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Regina Caputo | USLHC | USA

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The things I learned in Kindergarten

I’m sure that many of you are aware that the LHC has several thousand people working on it and on all the experiments associated with it. When I tell my friends and family that I work on ATLAS, I’ve often been asked how do I work in a group of 2500 physicists? It’s not quite as straightforward as we just take a long time during roll call. So thought it would be worth mentioning it in this blog.

It all stems from the things you learned in kindergarten. I’ll start with the basics. Of course everyone on ATLAS doesn’t work with every other person. It’s comprised of several different detector components and areas of interest, each of which have their own working group. For example I work on the Liquid Argon (LAr) Calorimeter, so I’m a part of that detector group. I also work on physics associated with electrons and photons, so I’m in the e/gamma group. (photons are represented by the Greek letter gamma). There are groups for each part of the detector, each area of physics, for all the triggers, and for all the computing. A person is usually in a couple of these groups and often times the topics for discussion overlap. Although most of the time these groups work on topics independently, they’re all working toward the same goal, so it’s important to be able to work together. Which is the first lesson you learn in kindergarten. I was talking about this with my roommate and fellow blogger, Stephanie, who skipped kindergarten (off to learn more important things than sharing ;)). Now I don’t know how many of my colleagues skipped this important first step in academia, but I recently gave a presentation on behalf of one of the groups I work for, and I thought I’d share the experience.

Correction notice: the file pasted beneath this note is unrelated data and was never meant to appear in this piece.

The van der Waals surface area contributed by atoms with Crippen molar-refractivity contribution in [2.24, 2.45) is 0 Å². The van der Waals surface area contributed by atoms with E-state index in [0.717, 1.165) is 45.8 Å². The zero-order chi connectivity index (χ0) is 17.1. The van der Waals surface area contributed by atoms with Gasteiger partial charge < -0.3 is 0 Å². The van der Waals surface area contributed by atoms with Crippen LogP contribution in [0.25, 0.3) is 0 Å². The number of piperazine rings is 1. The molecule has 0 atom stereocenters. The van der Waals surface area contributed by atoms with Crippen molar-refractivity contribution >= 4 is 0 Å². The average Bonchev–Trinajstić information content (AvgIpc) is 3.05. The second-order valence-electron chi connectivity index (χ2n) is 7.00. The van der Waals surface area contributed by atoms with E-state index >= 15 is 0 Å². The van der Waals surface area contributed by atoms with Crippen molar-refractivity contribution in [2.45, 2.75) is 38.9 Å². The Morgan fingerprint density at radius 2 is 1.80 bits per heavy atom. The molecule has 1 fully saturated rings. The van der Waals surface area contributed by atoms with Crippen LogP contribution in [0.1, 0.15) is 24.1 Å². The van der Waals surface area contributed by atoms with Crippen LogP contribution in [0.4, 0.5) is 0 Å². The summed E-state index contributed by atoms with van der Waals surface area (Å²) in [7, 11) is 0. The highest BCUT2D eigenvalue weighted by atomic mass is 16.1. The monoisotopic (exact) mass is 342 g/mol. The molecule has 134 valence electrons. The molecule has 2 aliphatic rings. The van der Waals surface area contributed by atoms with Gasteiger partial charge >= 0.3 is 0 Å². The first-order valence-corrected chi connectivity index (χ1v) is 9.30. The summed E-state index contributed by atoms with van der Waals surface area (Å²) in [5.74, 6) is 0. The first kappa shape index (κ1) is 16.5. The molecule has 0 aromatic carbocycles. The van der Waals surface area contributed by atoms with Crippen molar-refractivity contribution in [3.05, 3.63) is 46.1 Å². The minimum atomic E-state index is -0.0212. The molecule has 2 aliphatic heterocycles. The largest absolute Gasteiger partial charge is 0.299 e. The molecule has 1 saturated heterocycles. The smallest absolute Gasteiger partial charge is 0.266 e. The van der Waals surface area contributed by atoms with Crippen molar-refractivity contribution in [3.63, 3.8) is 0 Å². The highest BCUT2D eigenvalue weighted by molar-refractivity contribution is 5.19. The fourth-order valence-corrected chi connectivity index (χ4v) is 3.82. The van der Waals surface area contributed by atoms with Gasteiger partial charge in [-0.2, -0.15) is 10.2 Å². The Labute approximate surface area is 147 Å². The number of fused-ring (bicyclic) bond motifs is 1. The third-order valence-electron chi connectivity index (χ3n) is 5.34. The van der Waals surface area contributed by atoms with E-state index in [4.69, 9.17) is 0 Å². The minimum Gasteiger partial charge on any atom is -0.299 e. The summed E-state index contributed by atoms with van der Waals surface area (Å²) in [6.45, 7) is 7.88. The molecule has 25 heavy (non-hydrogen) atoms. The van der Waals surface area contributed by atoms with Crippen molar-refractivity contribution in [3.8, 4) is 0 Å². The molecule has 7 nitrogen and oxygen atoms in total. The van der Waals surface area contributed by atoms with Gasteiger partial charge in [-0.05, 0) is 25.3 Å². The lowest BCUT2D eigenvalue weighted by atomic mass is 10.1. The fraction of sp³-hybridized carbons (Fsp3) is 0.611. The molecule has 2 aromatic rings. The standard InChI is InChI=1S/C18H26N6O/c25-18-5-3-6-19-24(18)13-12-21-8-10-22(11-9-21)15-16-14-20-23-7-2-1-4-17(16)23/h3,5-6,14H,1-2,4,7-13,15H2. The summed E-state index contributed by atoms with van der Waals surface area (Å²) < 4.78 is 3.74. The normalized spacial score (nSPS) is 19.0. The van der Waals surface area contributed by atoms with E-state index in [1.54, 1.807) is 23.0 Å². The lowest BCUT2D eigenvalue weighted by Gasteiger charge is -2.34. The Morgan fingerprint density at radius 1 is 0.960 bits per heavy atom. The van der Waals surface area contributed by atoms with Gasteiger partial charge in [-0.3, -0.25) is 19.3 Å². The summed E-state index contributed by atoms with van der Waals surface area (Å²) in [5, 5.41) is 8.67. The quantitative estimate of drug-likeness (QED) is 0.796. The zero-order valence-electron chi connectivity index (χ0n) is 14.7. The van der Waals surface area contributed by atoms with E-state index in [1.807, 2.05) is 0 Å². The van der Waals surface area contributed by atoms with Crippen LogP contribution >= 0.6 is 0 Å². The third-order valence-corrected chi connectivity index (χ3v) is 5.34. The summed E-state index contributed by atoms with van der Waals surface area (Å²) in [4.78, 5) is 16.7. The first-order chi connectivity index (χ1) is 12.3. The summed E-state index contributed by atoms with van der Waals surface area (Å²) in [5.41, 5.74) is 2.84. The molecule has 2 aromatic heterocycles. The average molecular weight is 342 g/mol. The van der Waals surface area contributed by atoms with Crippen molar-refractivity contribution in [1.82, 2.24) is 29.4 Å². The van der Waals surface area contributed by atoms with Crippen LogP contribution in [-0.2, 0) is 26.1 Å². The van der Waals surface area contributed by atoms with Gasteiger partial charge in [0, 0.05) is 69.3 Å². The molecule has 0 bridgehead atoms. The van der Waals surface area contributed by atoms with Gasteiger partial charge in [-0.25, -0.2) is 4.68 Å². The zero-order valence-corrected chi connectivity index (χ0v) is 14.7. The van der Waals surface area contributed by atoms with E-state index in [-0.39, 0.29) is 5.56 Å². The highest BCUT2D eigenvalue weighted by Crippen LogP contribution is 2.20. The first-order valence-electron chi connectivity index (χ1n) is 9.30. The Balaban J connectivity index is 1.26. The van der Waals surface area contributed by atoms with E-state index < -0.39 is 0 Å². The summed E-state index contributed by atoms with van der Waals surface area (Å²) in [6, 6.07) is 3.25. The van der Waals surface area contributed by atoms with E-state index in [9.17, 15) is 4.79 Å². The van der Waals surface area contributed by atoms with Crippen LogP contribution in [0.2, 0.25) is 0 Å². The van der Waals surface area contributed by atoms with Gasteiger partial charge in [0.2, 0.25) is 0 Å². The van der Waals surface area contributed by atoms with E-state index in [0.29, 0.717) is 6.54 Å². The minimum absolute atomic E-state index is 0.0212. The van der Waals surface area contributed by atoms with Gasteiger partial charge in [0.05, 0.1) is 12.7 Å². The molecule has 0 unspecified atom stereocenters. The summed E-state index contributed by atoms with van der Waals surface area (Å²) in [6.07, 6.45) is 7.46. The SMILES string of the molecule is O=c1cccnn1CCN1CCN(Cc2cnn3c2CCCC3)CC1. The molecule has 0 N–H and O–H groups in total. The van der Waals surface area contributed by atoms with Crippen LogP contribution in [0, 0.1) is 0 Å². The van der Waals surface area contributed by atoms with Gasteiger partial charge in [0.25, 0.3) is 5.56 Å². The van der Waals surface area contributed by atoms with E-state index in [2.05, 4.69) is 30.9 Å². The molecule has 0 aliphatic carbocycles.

In my years in graduate school, I’ve found that physicists are procrastinators. (Which was maybe the 2nd thing you learned in kindergarten… don’t procrastinate, or maybe don’t eat paste was 2nd… then 3rd was don’t procrastinate). I can’t pretend to be blameless, the deadline always seems a little farther away than it actually is. Needless to say this presentation was no different. About a week before, we started seriously talking about what we wanted to present (things like which data plots we wanted to show, how we wanted to show them, etc..). Which seemed like a reasonable amount of time in advance. There was enough material to present to make 2 presentations, so a fellow student and I were assigned to the tasks. So I diligently started working on my part thinking I have about 5 days to complete it. The first wrench in the process was when the other student wasn’t going to be able to present. So I’d have to combine both into one big talk. (Neither of which had been written, as of then).

I had been sent approximately 100 Power point slides to use in my 45 min talk. (This was a compilation of all the work that we’ve done over the course of 5 months or so… which may lead us into the 4th thing you learn in kindergarten: figuring out what is important stuff to know, and what isn’t.  Example: the names of all 5 members of New Kids on the Block – important, your address and phone number – maybe not). I frantically sifted through the pages and pages of information trying to figure out what was most important as well as recreate the results that had been presented in our smaller group meeting a few days before.

Three days and one very stressful weekend later, brings us to the day of the presentation. Of course the results didn’t match up quite right (something we’re still trying to figure out), the errors on our numbers were big and finally right before the meeting started we decided to call the results preliminary and continue the work past the presentation.

At the end of the day, the everything went well, the analysis we are working on is complicated and there are a lot of subtle details that we didn’t realize were as important as they were. (lesson number 5: the world is complicated :)).  At the end of the day, we needed everyone’s contribution to even get as far as we did, and that’s why working together is so important for a 2500 person experiment. Does it always work like a Swiss made clock? Maybe not, but after the presentation I did remember the last thing I learned in kindergarten: the importance of an afternoon nap.

On a different and much more sad note. During all the stress of preparing the talk, I learned that one of my favorite childhood entertainers had passed away. Even in France, MTV was doing a video tribute (which was the first time in a while I had seen music videos on MTV). I wanted to share this really touching link: MJ commercial

Until next time.

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